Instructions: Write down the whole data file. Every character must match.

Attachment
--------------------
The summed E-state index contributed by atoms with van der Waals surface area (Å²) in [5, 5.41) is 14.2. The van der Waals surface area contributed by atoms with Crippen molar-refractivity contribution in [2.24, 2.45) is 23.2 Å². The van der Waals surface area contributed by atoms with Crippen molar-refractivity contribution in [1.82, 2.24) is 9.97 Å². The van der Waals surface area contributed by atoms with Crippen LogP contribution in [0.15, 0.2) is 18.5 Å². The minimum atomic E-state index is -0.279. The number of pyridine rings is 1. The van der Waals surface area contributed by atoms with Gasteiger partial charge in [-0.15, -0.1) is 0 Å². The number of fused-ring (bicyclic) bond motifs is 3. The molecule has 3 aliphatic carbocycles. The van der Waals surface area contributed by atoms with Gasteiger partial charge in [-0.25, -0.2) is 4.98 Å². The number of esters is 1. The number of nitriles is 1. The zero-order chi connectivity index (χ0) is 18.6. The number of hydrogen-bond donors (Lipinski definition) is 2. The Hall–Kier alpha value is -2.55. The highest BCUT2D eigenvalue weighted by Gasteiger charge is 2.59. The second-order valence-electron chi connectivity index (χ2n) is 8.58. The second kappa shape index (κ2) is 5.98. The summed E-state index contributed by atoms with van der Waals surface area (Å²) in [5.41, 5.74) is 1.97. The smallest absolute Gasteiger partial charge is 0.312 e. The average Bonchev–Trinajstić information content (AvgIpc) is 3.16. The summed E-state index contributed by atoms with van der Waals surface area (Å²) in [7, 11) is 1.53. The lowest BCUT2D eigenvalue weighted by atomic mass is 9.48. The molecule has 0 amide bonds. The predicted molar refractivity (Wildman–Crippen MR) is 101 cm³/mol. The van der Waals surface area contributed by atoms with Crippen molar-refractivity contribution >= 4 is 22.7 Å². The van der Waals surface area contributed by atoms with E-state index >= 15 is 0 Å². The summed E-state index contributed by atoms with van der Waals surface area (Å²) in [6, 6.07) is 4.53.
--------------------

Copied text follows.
The summed E-state index contributed by atoms with van der Waals surface area (Å²) in [5, 5.41) is 14.2. The van der Waals surface area contributed by atoms with Crippen molar-refractivity contribution in [2.24, 2.45) is 23.2 Å². The van der Waals surface area contributed by atoms with Crippen molar-refractivity contribution in [1.82, 2.24) is 9.97 Å². The van der Waals surface area contributed by atoms with Crippen LogP contribution in [0.15, 0.2) is 18.5 Å². The minimum atomic E-state index is -0.279. The number of pyridine rings is 1. The van der Waals surface area contributed by atoms with Gasteiger partial charge in [-0.15, -0.1) is 0 Å². The number of fused-ring (bicyclic) bond motifs is 3. The molecule has 3 aliphatic carbocycles. The van der Waals surface area contributed by atoms with Gasteiger partial charge in [-0.25, -0.2) is 4.98 Å². The number of esters is 1. The number of nitriles is 1. The zero-order chi connectivity index (χ0) is 18.6. The number of hydrogen-bond donors (Lipinski definition) is 2. The Hall–Kier alpha value is -2.55. The highest BCUT2D eigenvalue weighted by Gasteiger charge is 2.59. The second-order valence-electron chi connectivity index (χ2n) is 8.58. The second kappa shape index (κ2) is 5.98. The summed E-state index contributed by atoms with van der Waals surface area (Å²) in [5.41, 5.74) is 1.97. The smallest absolute Gasteiger partial charge is 0.312 e. The average Bonchev–Trinajstić information content (AvgIpc) is 3.16. The summed E-state index contributed by atoms with van der Waals surface area (Å²) in [7, 11) is 1.53. The lowest BCUT2D eigenvalue weighted by atomic mass is 9.48. The molecule has 0 amide bonds. The predicted molar refractivity (Wildman–Crippen MR) is 101 cm³/mol. The van der Waals surface area contributed by atoms with Crippen molar-refractivity contribution >= 4 is 22.7 Å². The van der Waals surface area contributed by atoms with E-state index >= 15 is 0 Å². The summed E-state index contributed by atoms with van der Waals surface area (Å²) in [6, 6.07) is 4.53.